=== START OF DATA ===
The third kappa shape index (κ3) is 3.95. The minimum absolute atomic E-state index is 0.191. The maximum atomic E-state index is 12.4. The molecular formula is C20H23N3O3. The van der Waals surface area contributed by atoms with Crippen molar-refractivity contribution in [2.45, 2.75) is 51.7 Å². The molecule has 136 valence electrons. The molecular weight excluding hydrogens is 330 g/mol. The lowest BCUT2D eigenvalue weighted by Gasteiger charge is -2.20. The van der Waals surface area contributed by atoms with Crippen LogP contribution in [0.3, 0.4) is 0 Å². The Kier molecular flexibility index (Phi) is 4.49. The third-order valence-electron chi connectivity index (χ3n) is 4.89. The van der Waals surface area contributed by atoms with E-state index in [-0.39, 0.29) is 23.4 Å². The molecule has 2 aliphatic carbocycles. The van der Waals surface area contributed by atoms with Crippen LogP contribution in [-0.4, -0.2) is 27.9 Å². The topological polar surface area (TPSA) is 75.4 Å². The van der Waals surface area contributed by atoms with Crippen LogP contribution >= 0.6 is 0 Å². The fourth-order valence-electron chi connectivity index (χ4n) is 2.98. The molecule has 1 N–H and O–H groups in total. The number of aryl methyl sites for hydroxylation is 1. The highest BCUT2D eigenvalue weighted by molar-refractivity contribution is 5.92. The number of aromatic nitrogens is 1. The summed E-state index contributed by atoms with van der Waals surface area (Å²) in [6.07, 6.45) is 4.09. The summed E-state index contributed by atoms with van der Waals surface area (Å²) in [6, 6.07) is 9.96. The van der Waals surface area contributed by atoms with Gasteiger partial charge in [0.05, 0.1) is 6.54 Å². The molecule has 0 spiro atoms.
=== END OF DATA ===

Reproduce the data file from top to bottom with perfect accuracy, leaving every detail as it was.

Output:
The third kappa shape index (κ3) is 3.95. The minimum absolute atomic E-state index is 0.191. The maximum atomic E-state index is 12.4. The molecular formula is C20H23N3O3. The van der Waals surface area contributed by atoms with Crippen molar-refractivity contribution in [2.45, 2.75) is 51.7 Å². The molecule has 136 valence electrons. The molecular weight excluding hydrogens is 330 g/mol. The lowest BCUT2D eigenvalue weighted by Gasteiger charge is -2.20. The van der Waals surface area contributed by atoms with Crippen LogP contribution in [0.3, 0.4) is 0 Å². The Kier molecular flexibility index (Phi) is 4.49. The third-order valence-electron chi connectivity index (χ3n) is 4.89. The van der Waals surface area contributed by atoms with E-state index in [-0.39, 0.29) is 23.4 Å². The molecule has 2 aliphatic carbocycles. The van der Waals surface area contributed by atoms with Crippen LogP contribution in [-0.4, -0.2) is 27.9 Å². The topological polar surface area (TPSA) is 75.4 Å². The van der Waals surface area contributed by atoms with Crippen LogP contribution >= 0.6 is 0 Å². The fourth-order valence-electron chi connectivity index (χ4n) is 2.98. The molecule has 1 N–H and O–H groups in total. The number of aryl methyl sites for hydroxylation is 1. The highest BCUT2D eigenvalue weighted by molar-refractivity contribution is 5.92. The number of aromatic nitrogens is 1. The summed E-state index contributed by atoms with van der Waals surface area (Å²) in [6.07, 6.45) is 4.09. The summed E-state index contributed by atoms with van der Waals surface area (Å²) in [6, 6.07) is 9.96. The van der Waals surface area contributed by atoms with Gasteiger partial charge in [0.05, 0.1) is 6.54 Å². The molecule has 0 spiro atoms.